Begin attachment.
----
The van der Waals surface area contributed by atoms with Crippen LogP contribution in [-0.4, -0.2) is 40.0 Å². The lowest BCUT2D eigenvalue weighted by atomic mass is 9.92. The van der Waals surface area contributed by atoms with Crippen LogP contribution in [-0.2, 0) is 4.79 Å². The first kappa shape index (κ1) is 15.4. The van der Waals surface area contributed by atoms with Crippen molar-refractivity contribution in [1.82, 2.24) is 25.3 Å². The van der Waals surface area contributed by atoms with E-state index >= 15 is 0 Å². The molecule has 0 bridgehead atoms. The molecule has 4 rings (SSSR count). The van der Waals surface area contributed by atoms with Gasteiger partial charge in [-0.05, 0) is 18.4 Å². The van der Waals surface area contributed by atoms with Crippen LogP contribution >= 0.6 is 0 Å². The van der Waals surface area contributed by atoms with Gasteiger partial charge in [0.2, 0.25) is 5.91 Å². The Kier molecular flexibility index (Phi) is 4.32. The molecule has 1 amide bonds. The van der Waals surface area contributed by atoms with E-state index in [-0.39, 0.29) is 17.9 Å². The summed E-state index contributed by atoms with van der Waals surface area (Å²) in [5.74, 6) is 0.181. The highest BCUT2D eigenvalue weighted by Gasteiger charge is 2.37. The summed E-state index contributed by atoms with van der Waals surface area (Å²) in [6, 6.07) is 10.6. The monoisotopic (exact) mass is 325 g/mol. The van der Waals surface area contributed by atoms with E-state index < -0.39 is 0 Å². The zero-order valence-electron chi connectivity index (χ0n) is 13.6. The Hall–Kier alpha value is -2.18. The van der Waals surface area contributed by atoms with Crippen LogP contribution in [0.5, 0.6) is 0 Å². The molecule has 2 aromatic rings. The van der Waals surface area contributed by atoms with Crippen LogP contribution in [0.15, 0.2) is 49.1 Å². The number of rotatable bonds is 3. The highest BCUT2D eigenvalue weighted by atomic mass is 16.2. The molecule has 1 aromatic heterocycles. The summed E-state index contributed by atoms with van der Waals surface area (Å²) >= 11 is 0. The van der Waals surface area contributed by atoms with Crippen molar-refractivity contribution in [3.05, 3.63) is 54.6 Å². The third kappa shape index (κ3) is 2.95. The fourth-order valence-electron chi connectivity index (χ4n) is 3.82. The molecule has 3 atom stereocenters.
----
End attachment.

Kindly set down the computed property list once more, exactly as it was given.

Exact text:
The van der Waals surface area contributed by atoms with Crippen LogP contribution in [-0.4, -0.2) is 40.0 Å². The lowest BCUT2D eigenvalue weighted by atomic mass is 9.92. The van der Waals surface area contributed by atoms with Crippen LogP contribution in [-0.2, 0) is 4.79 Å². The first kappa shape index (κ1) is 15.4. The van der Waals surface area contributed by atoms with Crippen molar-refractivity contribution in [1.82, 2.24) is 25.3 Å². The van der Waals surface area contributed by atoms with E-state index >= 15 is 0 Å². The molecule has 0 bridgehead atoms. The molecule has 4 rings (SSSR count). The van der Waals surface area contributed by atoms with Gasteiger partial charge in [-0.05, 0) is 18.4 Å². The van der Waals surface area contributed by atoms with Crippen LogP contribution >= 0.6 is 0 Å². The van der Waals surface area contributed by atoms with Gasteiger partial charge in [0.2, 0.25) is 5.91 Å². The Kier molecular flexibility index (Phi) is 4.32. The molecule has 1 amide bonds. The van der Waals surface area contributed by atoms with E-state index in [-0.39, 0.29) is 17.9 Å². The summed E-state index contributed by atoms with van der Waals surface area (Å²) in [5.74, 6) is 0.181. The highest BCUT2D eigenvalue weighted by Gasteiger charge is 2.37. The summed E-state index contributed by atoms with van der Waals surface area (Å²) in [6, 6.07) is 10.6. The monoisotopic (exact) mass is 325 g/mol. The van der Waals surface area contributed by atoms with E-state index < -0.39 is 0 Å². The zero-order valence-electron chi connectivity index (χ0n) is 13.6. The Hall–Kier alpha value is -2.18. The van der Waals surface area contributed by atoms with Crippen LogP contribution in [0.5, 0.6) is 0 Å². The molecule has 2 aromatic rings. The van der Waals surface area contributed by atoms with Crippen LogP contribution in [0.15, 0.2) is 49.1 Å². The number of rotatable bonds is 3. The highest BCUT2D eigenvalue weighted by atomic mass is 16.2. The molecule has 1 aromatic heterocycles. The summed E-state index contributed by atoms with van der Waals surface area (Å²) >= 11 is 0. The van der Waals surface area contributed by atoms with Crippen molar-refractivity contribution in [3.05, 3.63) is 54.6 Å². The third kappa shape index (κ3) is 2.95. The fourth-order valence-electron chi connectivity index (χ4n) is 3.82. The molecule has 3 atom stereocenters.